One of the best hikes in the world is the
Is Machu Picchu the greatest man-made destination on Earth? The only ways to get there are to walk or take the train. While this trek is justly criticized as being too popular and over-regulated, it high on the life list of most hikers.
- also called El Camino Inca
WHY WE LIKE THIS HIKE
- PERU, all things considered, offers the best alpine hiking in the world
- the Inca Trail is safe and easy to organize
- you can hire porters to carry your pack
- non-hikers survive this trek, usually
- visit 3 wonderful minor ruins en route
- use your own gear or rent in Cuzco.
- quota system limits to (supposedly) maximum 500 people a day to protect the trail
- mixed vegetation from jungle to alpine
- meet local guides and porters
- solo hikers can quickly hook-up with other trekkers
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Machu Picchu - Photo Neil Costeloe
- the Inca Trail is not inexpensive. Budget absolute minimum US$220. The best trekking companies will not be the cheapest. If you do not want to carry a pack at this elevation, be sure your trekking company has enough porters. Companies prefer you carry as much of your own gear as possible. Budget for a healthy tip for your support team if you are happy with the service.
- starting 2002 all hikers must be guided
- this trek is insanely popular & many are unable to get a reservation to start the date they wish
- officially you must book at least 1 month in advance, very difficult for many travellers. In reality, if you show up in Cuzco you may be able to find a spot or two by shopping all the different trekking companies.
- If you get fed up with Inca Trail hassles, consider Salcantay (Mollepata to Aguas Calientes), Choquequirao or other alternative hikes to Machu Picchu
- The Inca Trail is considered of medium difficulty by most hikers. But the climb to Dead Woman's Pass (4198m) can be a struggle! Most hikers feel some altitude symptoms.
- altitude sickness is a real risk acclimatize as many days as possible in Cuzco before starting the Inca Trail
- if your Inca Trail trekking company uses porters, be aware that some firms do not treat their staff well
- some trekking companies try to push legal limits to save money
- biting insects can be a problem
- steep sections can be muddy and slippery
- be aware that you do not arrive at Machu Picchu until at least 9:30AM when you hike the Inca Trail. The site is already crowded with visitors by then. If you have time, consider an extra full day at Machu Picchu after finishing the Inca Trail. Early mornings & late afternoons are superb.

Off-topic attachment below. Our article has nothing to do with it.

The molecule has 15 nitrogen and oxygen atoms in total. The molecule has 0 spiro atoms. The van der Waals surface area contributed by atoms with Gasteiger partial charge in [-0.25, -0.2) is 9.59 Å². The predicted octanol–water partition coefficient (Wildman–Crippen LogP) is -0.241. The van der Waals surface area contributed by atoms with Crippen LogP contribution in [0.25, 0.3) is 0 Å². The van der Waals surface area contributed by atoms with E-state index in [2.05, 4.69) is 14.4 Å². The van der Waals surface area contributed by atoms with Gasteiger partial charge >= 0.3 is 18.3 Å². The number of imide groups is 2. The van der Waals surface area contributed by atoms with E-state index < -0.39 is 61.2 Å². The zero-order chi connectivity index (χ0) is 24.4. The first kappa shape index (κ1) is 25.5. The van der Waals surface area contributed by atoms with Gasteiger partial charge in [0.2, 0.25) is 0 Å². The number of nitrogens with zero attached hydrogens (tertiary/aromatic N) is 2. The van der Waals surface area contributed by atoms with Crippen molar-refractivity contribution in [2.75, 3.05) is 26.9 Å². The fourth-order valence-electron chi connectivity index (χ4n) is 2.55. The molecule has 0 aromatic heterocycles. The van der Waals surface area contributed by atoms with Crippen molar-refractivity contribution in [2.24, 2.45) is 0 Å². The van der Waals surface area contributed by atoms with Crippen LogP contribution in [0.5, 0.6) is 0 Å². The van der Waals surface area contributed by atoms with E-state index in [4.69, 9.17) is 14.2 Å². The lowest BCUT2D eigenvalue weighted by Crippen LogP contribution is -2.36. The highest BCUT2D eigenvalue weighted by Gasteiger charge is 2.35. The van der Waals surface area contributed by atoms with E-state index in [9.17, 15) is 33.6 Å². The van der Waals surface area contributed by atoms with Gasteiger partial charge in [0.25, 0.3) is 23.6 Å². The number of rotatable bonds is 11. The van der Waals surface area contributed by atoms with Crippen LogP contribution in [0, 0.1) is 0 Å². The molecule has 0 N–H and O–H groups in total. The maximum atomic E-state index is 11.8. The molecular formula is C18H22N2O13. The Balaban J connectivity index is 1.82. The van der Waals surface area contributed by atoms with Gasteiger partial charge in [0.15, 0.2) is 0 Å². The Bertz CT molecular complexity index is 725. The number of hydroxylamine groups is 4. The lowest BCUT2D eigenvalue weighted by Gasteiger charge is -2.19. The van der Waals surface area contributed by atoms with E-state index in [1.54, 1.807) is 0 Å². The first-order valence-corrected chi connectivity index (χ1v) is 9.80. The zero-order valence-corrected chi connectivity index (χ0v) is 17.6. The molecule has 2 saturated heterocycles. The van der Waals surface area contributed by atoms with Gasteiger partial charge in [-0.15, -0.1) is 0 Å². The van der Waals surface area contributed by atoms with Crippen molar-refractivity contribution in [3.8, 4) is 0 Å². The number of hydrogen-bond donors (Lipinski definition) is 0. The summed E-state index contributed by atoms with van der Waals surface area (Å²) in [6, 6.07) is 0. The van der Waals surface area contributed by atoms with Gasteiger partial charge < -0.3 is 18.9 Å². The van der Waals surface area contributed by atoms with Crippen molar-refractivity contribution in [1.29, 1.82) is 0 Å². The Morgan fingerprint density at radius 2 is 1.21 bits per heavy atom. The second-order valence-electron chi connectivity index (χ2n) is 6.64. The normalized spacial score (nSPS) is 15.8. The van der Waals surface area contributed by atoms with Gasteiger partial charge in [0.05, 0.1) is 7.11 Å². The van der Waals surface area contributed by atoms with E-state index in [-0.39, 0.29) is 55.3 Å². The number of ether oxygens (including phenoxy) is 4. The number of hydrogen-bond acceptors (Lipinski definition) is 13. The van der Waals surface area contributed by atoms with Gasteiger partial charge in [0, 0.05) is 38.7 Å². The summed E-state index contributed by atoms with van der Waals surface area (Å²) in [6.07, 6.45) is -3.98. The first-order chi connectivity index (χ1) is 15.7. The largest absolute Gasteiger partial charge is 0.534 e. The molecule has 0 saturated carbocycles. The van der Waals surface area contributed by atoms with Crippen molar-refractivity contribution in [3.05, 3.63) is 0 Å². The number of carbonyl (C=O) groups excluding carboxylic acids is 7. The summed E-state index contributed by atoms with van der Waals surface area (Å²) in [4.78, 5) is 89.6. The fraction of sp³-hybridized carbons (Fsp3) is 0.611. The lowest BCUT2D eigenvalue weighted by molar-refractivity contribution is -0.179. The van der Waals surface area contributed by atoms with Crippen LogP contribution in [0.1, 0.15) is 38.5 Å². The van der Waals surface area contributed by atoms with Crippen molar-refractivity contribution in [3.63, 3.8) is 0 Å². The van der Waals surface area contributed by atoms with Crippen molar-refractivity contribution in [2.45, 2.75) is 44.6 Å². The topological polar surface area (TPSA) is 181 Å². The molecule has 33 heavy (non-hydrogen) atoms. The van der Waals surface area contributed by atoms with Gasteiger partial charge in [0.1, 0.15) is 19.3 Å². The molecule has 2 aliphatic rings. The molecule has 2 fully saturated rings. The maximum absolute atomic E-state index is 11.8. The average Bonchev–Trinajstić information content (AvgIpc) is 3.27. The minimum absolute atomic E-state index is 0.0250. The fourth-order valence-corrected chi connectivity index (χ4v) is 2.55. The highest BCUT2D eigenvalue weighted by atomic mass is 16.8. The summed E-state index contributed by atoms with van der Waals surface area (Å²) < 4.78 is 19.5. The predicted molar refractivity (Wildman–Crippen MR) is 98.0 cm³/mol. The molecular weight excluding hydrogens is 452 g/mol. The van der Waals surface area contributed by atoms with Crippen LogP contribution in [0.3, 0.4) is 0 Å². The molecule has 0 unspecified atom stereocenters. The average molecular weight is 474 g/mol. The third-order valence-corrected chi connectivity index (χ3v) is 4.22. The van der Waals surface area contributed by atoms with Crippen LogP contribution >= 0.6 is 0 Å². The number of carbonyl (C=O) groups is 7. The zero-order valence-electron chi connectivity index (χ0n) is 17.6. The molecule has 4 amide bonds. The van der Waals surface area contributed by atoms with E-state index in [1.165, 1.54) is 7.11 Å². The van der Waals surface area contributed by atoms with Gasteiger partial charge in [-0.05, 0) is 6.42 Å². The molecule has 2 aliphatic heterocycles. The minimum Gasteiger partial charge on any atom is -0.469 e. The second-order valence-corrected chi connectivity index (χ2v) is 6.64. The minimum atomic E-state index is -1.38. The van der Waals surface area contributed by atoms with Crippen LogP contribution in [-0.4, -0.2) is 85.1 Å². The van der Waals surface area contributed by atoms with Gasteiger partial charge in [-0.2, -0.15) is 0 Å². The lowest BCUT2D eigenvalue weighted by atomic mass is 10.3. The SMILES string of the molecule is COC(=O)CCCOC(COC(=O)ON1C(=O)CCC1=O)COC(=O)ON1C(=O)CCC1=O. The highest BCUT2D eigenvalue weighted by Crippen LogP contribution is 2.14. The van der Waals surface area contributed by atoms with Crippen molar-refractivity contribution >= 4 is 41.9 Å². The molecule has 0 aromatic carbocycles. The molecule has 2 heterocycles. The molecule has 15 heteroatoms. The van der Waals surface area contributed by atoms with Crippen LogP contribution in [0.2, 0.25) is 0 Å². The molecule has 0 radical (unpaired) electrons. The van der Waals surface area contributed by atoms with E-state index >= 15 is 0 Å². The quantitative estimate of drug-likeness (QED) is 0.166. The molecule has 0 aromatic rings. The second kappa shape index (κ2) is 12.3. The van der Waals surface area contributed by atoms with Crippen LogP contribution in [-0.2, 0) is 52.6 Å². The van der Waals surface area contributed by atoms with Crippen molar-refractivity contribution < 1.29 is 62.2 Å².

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- most hikers sign on for the standard 4 day, 3 night, 38km route. (There are shorter and longer alternative itineraries.)
- the standard route starts at Km82 on the railway tracks, finishes at Machu Picchu
- each company camps at different sites. Shop around.
- lowest altitude under 2000m at Aguas Calientes
- most itineraries include 1 night at a hostel in Aguas Calientes, the tourist town in the valley below the ruins
- best months the May through September dry season though you can hike almost year round. Trail is normally closed for some weeks during Feb-March for maintenance.
- weather likely to be variable. Psych up for freezing nights & steady rain.
- most hikers reserve spots on the Inca Trail long before they get to Cuzco
- your guide or trekking company is responsible to organize all paperwork. This includes a 1-day ticket to Machu Picchu.
- the trek finishes at Machu Picchu. From the ruins you need either to catch the expensive bus down to Aguas Calientes, or walk (1hr)
- plan to visit the excellent Inca ruins at Ollantaytambo on either the trip in or after hiking the Inca Trail
- more details on regulations at AndeanTravelWeb.com
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INCA TRAIL GUIDES
There are many companies to choose from and the least reputable frequently change their names. A few who have been recommended:
BEST TREKKING GUIDEBOOKS
A good guidebook will enrich the experience.
Lonely Planet Trekking in the Central Andes 2003 is normally our favourite, but the specific Danbury and Footprint guides are far more detailed. In 2006, Rucksack readers published the second edition of their Explore the Inca Trail - Megarry & Davies. It's by far the best format.
Looking to get to Machu Picchu without hiking the Inca Trail? There are less complicated, less expensive ways to hike to the ruins. South American Explorers Cuzco publish an inexpensive, useful small booklet called Alternative Inca Trails Information Packet. You can get it emailed or buy it in Cuzco. There are both guided and independent options.
Other useful guides for hikers:
Far more interesting is to follow guidebook maps.
- IGN 1:100,000 machupicchu & urubamba maps are the best topos
- buy them at South American Explorers Cuzco
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- no map is needed, actually, as you are guided. Follow the hordes.
BEST ALTERNATIVES WEBSITES
Start with these if you are looking for excellent alternative hikes to Machu Picchu.
BEST PHOTOS & TRIP REPORTS